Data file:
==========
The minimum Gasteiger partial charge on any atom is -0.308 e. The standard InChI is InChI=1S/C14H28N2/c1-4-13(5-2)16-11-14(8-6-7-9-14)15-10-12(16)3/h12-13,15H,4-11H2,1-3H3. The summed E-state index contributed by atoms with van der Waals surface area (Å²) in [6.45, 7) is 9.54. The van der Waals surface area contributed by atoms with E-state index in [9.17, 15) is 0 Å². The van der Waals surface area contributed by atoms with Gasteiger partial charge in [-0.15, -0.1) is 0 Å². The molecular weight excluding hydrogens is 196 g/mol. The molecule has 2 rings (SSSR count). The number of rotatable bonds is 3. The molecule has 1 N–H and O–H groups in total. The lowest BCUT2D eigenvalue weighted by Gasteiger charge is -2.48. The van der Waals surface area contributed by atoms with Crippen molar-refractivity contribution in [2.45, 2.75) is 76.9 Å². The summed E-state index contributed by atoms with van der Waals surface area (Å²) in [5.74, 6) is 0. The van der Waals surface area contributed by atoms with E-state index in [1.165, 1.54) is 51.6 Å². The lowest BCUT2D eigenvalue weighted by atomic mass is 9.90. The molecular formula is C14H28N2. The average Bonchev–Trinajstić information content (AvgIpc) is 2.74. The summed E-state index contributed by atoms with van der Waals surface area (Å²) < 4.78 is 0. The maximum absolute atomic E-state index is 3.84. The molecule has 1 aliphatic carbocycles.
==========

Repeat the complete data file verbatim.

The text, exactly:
The minimum Gasteiger partial charge on any atom is -0.308 e. The standard InChI is InChI=1S/C14H28N2/c1-4-13(5-2)16-11-14(8-6-7-9-14)15-10-12(16)3/h12-13,15H,4-11H2,1-3H3. The summed E-state index contributed by atoms with van der Waals surface area (Å²) in [6.45, 7) is 9.54. The van der Waals surface area contributed by atoms with E-state index in [9.17, 15) is 0 Å². The van der Waals surface area contributed by atoms with Gasteiger partial charge in [-0.15, -0.1) is 0 Å². The molecular weight excluding hydrogens is 196 g/mol. The molecule has 2 rings (SSSR count). The number of rotatable bonds is 3. The molecule has 1 N–H and O–H groups in total. The lowest BCUT2D eigenvalue weighted by Gasteiger charge is -2.48. The van der Waals surface area contributed by atoms with Crippen molar-refractivity contribution in [2.45, 2.75) is 76.9 Å². The summed E-state index contributed by atoms with van der Waals surface area (Å²) in [5.74, 6) is 0. The van der Waals surface area contributed by atoms with E-state index in [1.165, 1.54) is 51.6 Å². The lowest BCUT2D eigenvalue weighted by atomic mass is 9.90. The molecular formula is C14H28N2. The average Bonchev–Trinajstić information content (AvgIpc) is 2.74. The summed E-state index contributed by atoms with van der Waals surface area (Å²) < 4.78 is 0. The maximum absolute atomic E-state index is 3.84. The molecule has 1 aliphatic carbocycles.